The last few days I’ve taken to referencing some of the better wildlife photography websites and resources out there and today I am extremely pleased to link to Photography Life’s Ultimate Wildlife Photography Tutorial.
As mentioned, there are many terrific wildlife photography resources online. However, this tutorial is truly in a league of its own. They have put together some of the best material I have seen published to date on photographing wildlife and, as a bonus, provide extra tips shared by members of their talented team. …
I, like others, do not just practice wildlife photography but really am passionate about it. While I’ve spent years trying to build up my skills in the field, the Internet is still a great place to go when you’d like some additional resources and, not surprisingly, Wikipedia’s Wildlife photography page is still a piece that I find myself referencing on a seemingly constant basis.
The page truly covers all the ins and outs of the outdoor photography world and is an absolute must read for any budding photographer.
While my https://marko-dimitrijevic.org/ doesn’t particularly focus on additional industry sites, I am very keen on introducing you to the Outdoor Photographer website which has a fantastic page on wildlife photography techniques.
While I have been doing this for some time, there are many novices out there and this page provides some really fantastic tips in easy to understand English.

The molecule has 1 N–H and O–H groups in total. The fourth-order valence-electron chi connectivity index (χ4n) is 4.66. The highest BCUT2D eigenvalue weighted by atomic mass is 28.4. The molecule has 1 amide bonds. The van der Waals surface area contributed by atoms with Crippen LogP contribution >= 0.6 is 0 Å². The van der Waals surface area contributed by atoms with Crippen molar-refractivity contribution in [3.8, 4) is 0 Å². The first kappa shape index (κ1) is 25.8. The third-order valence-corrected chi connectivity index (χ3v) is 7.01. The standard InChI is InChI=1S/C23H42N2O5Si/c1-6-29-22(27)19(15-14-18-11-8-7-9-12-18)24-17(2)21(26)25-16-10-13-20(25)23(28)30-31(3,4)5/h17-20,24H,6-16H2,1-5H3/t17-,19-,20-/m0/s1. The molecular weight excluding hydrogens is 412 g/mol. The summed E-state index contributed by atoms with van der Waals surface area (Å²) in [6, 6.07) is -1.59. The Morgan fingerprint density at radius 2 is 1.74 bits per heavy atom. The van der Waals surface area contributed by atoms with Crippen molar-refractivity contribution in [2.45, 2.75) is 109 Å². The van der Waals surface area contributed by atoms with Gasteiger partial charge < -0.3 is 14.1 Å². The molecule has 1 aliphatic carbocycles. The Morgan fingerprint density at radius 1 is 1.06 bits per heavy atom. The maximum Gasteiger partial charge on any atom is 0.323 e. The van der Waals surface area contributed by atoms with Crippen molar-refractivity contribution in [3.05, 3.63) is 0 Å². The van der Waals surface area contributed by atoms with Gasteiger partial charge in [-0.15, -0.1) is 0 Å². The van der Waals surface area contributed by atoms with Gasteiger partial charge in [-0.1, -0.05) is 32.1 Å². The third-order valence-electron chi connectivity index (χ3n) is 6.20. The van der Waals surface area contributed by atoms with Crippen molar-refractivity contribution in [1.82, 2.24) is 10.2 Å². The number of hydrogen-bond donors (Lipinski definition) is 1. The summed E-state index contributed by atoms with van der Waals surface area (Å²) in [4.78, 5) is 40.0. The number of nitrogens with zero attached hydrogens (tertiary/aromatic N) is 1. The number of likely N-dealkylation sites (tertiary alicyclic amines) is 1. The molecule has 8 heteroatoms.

Obviously, with photography it is best to learn “on the job.” However, sometimes I’ll notice a resource so handy that I believe it is worthy of being shared with the greater public. Hoping you find it helpful.
None of the Six Sections featured in my own site: https://markophotographer.com/ cover humor as such. There is always a bright side to a wildlife image, Upworthy has taken the Comedy of animals and created a collection of 21 images.
A sense of humor is a characteristic that many of us assume is only found among humans. However, according to Live Science, our primate relatives — chimpanzees, bonobos, gorillas, and orangutans — all produce laughter-like sounds when tickled.
Koko, the gorilla that knew sign language, would tie her trainer’s shoes together, sign, “chase,” and then laugh.
So, who knows? Ants and spiders may share their own jokes that we have no idea about. And it’d be hard for a giraffe or puffer fish not to laugh from time to time given their looks.
From ABC Mid North Coast
A scuba diver off the NSW Mid North Coast has filmed the spectacular sight of about 200 hammerhead sharks swimming above her.
Ketty He, from Gladesville in Sydney, captured the video of a large group of hammerhead sharks on her second dive at South West Rocks, north east of Kempsey, last Thursday.
“They just stopped on top of us, like hundreds of sharks above your head within 10 metres,” Ms He said.
“You feel like they’re watching you, once you move they come and want to attack you — that’s how you feel.”
Marko Dimitrijevic shares a small sample of the years of just above the water photography. Color and classic Black & White.
Enjoy this Above The Water World: